Going forward Australia can continue its focus on thinking and working politically

In order to push for progress on underlying development challenges in Solomon Islands, Australia can continue its work with other donors, international organisations and local civil society to forge a common political voice. Australia has built a strong relationship with the government of Solomon Islands and can continue to promote Solomon Islands’ development plans and country-level ownership while also addressing underlying challenges. DFAT has provided substantial, sustained support for Solomon Islands state institutions and state service delivery. DFAT may consider further enhancing support to local civil society to working towards collective accountability at all layers and reaches of society. DFAT has indicated plans to potentially partner with local faith-based organisations, which would further strengthen DFAT’s approach and community reach.

Organisation and management

Whole of government co-ordination has worked well in Solomon Islands to balance security, stability and policing with development efforts

Australia’s post-RAMSI development programme is informed by a rich contextual and political economy analysis. The integration of AusAID and DFAT facilitated this holistic approach to analysis by bringing together a range of policy perspectives and experience.

Australia uses a range of aid modalities that are aligned with government priorities and adapted to needs on the ground

As outlined in Australia’s Aid Investment Plan for Solomon Islands, DFAT is using a mix of modalities. Most notably, DFAT continues to use sector budget support in the health and education sector and has focused on being “on plan, on budget, and on system” - meaning that DFAT strives to ensuring that the development assistance it provides is aligned with the development plans of the Solomon Islands government, is reflected in the government’s budget and uses government systems when feasible. DFAT’s specific partnership agreements for the use of sector budget support include its agreement with the Solomon Islands government on its health sector-wide approach. This agreement contains the guiding principles and shared objectives of the partnership, outlines the commitments of both partners, and sets out the division of responsibilities.

In the case of budget support provided through the Solomon Islands Ministry of Health and Medical Services (MHMS), both the ministry and DFAT conduct annual reviews of performance that involve partner dialogue and agreement on indicators, findings and independent assessments. This aspect of DFAT’s engagement is important because part of DFAT’s support in the health and education sectors is based on performance-linked funding. Australia’s use of performance-linked funding appears to be successful in incentivising reforms in Solomon Islands. In addition, there is evidence from recent independent assessments that these arrangements have led to improvements in the government’s data collection in these sectors over time.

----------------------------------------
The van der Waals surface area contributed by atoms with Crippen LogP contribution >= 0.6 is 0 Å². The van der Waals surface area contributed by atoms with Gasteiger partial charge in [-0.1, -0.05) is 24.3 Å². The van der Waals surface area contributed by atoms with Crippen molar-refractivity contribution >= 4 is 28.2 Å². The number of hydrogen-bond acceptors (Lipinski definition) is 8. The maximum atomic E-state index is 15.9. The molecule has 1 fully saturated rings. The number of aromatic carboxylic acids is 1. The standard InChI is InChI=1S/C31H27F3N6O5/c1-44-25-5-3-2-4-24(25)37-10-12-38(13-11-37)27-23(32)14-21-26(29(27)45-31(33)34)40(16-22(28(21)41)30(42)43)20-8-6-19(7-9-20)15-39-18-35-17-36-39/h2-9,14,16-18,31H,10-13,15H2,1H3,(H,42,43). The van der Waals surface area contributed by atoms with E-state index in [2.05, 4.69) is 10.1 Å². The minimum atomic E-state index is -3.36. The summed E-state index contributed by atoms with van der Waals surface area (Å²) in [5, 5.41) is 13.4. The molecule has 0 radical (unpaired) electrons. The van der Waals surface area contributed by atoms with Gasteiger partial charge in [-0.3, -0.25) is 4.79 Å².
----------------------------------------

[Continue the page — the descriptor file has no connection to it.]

DFAT generally has appropriate and effective management processes in Solomon Islands, which as one of the larger overseas posts maintains a privileged relationship with DFAT staff in Canberra. The process for quality assurance and peer review of new investments in Solomon Islands includes ongoing dialogue with Canberra and provides robust checks and balances for delivering efficient and effective programming.

In line with its global policy, DFAT seeks to introduce innovation in the Solomon Islands programme where such innovation is appropriate and adds value, including with the private sector. The context of Solomon Islands, however, demonstrates the need to carefully calibrate innovation initiatives to local capacities and needs to enhance their eventual adoption. These include initiatives led from Canberra.

Australia could do more to incorporate the knowledge and expertise of technical advisors and locally engaged staff into strategic development planning

Australia recognizes the need to remain flexible and creative in addressing the continuing capacity challenges, including succession planning for in-line technical assistance posts, and gradually reducing dependence on external advisors. DFAT could further strive to make better use of the skills and intelligence gathered by the broad network of advisors in country, including for informing policy and programming decisions.

To ensure that institutional memory is maintained and to further maximise the use of available knowledge and skills, DFAT also may wish to consider how it draws on the capacities of locally engaged staff and how it can better capture their local knowledge in strategic programming decisions. In this regard, DFAT could seek to provide clarity regarding opportunities for career progression and learning for locally engaged staff, in line with DFAT’s broader approach to human resource management and capability improvement for all staff.